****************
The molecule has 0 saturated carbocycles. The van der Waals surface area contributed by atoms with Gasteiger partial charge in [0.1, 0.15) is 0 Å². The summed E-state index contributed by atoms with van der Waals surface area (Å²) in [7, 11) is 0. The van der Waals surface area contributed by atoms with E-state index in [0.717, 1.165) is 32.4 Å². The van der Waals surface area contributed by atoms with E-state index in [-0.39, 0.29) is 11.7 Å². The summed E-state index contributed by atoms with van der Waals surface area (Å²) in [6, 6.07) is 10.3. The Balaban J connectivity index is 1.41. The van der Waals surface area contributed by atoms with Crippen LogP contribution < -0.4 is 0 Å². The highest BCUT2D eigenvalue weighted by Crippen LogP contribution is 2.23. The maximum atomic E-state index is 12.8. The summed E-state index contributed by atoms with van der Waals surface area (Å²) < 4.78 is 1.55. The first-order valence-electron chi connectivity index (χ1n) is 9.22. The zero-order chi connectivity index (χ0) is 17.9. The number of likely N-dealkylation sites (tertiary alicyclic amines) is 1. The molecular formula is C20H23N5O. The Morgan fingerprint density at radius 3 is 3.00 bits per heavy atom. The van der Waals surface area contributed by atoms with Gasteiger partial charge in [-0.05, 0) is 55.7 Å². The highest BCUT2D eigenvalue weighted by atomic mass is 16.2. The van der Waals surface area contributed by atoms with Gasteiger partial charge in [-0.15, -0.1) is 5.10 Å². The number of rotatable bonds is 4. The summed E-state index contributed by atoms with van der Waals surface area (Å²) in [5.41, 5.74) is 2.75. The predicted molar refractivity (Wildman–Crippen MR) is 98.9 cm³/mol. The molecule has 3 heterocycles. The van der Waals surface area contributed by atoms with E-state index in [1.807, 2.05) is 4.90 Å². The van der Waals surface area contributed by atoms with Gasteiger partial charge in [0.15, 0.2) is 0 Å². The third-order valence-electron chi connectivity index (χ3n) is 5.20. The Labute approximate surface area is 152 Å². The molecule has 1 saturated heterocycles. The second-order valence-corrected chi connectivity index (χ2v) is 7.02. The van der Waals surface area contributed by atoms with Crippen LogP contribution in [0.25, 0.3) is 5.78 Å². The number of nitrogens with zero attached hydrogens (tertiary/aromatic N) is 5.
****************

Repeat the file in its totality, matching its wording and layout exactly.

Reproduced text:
The molecule has 0 saturated carbocycles. The van der Waals surface area contributed by atoms with Gasteiger partial charge in [0.1, 0.15) is 0 Å². The summed E-state index contributed by atoms with van der Waals surface area (Å²) in [7, 11) is 0. The van der Waals surface area contributed by atoms with E-state index in [0.717, 1.165) is 32.4 Å². The van der Waals surface area contributed by atoms with E-state index in [-0.39, 0.29) is 11.7 Å². The summed E-state index contributed by atoms with van der Waals surface area (Å²) in [6, 6.07) is 10.3. The Balaban J connectivity index is 1.41. The van der Waals surface area contributed by atoms with Crippen LogP contribution < -0.4 is 0 Å². The highest BCUT2D eigenvalue weighted by Crippen LogP contribution is 2.23. The maximum atomic E-state index is 12.8. The summed E-state index contributed by atoms with van der Waals surface area (Å²) < 4.78 is 1.55. The first-order valence-electron chi connectivity index (χ1n) is 9.22. The zero-order chi connectivity index (χ0) is 17.9. The number of likely N-dealkylation sites (tertiary alicyclic amines) is 1. The molecular formula is C20H23N5O. The Morgan fingerprint density at radius 3 is 3.00 bits per heavy atom. The van der Waals surface area contributed by atoms with Gasteiger partial charge in [-0.05, 0) is 55.7 Å². The highest BCUT2D eigenvalue weighted by atomic mass is 16.2. The van der Waals surface area contributed by atoms with Gasteiger partial charge in [-0.15, -0.1) is 5.10 Å². The number of rotatable bonds is 4. The summed E-state index contributed by atoms with van der Waals surface area (Å²) in [5.41, 5.74) is 2.75. The predicted molar refractivity (Wildman–Crippen MR) is 98.9 cm³/mol. The molecule has 3 heterocycles. The van der Waals surface area contributed by atoms with E-state index in [1.807, 2.05) is 4.90 Å². The van der Waals surface area contributed by atoms with Gasteiger partial charge in [0.15, 0.2) is 0 Å². The third-order valence-electron chi connectivity index (χ3n) is 5.20. The Labute approximate surface area is 152 Å². The molecule has 1 saturated heterocycles. The second-order valence-corrected chi connectivity index (χ2v) is 7.02. The van der Waals surface area contributed by atoms with Crippen LogP contribution in [0.25, 0.3) is 5.78 Å². The number of nitrogens with zero attached hydrogens (tertiary/aromatic N) is 5.